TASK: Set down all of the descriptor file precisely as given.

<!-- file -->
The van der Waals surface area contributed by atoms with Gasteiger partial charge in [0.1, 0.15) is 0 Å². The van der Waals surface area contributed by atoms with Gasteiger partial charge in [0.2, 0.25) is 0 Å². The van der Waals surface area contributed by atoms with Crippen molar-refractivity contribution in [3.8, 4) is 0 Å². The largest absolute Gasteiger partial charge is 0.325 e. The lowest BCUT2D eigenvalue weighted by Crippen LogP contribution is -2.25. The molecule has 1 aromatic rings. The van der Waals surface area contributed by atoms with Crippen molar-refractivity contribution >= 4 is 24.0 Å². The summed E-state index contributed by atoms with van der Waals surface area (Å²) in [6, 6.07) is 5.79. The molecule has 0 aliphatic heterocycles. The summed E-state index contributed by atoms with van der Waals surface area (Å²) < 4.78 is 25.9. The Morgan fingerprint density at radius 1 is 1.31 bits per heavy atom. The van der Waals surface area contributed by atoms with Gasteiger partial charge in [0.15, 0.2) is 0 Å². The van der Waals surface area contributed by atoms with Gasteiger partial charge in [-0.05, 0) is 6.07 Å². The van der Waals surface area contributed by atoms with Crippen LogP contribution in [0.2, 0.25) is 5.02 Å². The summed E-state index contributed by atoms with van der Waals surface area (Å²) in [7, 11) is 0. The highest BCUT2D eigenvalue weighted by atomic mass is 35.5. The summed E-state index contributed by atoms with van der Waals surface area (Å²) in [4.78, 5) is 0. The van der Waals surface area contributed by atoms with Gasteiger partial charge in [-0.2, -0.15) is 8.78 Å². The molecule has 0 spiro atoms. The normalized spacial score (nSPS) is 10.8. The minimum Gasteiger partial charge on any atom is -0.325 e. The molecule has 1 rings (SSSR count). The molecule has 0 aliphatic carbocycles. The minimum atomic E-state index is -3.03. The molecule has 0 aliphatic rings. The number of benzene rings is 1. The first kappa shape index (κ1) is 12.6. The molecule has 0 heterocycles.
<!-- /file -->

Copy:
The van der Waals surface area contributed by atoms with Gasteiger partial charge in [0.1, 0.15) is 0 Å². The van der Waals surface area contributed by atoms with Gasteiger partial charge in [0.2, 0.25) is 0 Å². The van der Waals surface area contributed by atoms with Crippen molar-refractivity contribution in [3.8, 4) is 0 Å². The largest absolute Gasteiger partial charge is 0.325 e. The lowest BCUT2D eigenvalue weighted by Crippen LogP contribution is -2.25. The molecule has 1 aromatic rings. The van der Waals surface area contributed by atoms with Crippen molar-refractivity contribution >= 4 is 24.0 Å². The summed E-state index contributed by atoms with van der Waals surface area (Å²) in [6, 6.07) is 5.79. The molecule has 0 aliphatic heterocycles. The summed E-state index contributed by atoms with van der Waals surface area (Å²) < 4.78 is 25.9. The Morgan fingerprint density at radius 1 is 1.31 bits per heavy atom. The van der Waals surface area contributed by atoms with Gasteiger partial charge in [0.15, 0.2) is 0 Å². The van der Waals surface area contributed by atoms with Gasteiger partial charge in [-0.05, 0) is 6.07 Å². The van der Waals surface area contributed by atoms with Crippen LogP contribution in [0.2, 0.25) is 5.02 Å². The summed E-state index contributed by atoms with van der Waals surface area (Å²) in [7, 11) is 0. The highest BCUT2D eigenvalue weighted by atomic mass is 35.5. The summed E-state index contributed by atoms with van der Waals surface area (Å²) in [4.78, 5) is 0. The van der Waals surface area contributed by atoms with Gasteiger partial charge in [-0.2, -0.15) is 8.78 Å². The molecule has 0 spiro atoms. The normalized spacial score (nSPS) is 10.8. The minimum Gasteiger partial charge on any atom is -0.325 e. The molecule has 1 rings (SSSR count). The molecule has 0 aliphatic carbocycles. The minimum atomic E-state index is -3.03. The molecule has 0 aliphatic rings. The number of benzene rings is 1. The first kappa shape index (κ1) is 12.6. The molecule has 0 heterocycles.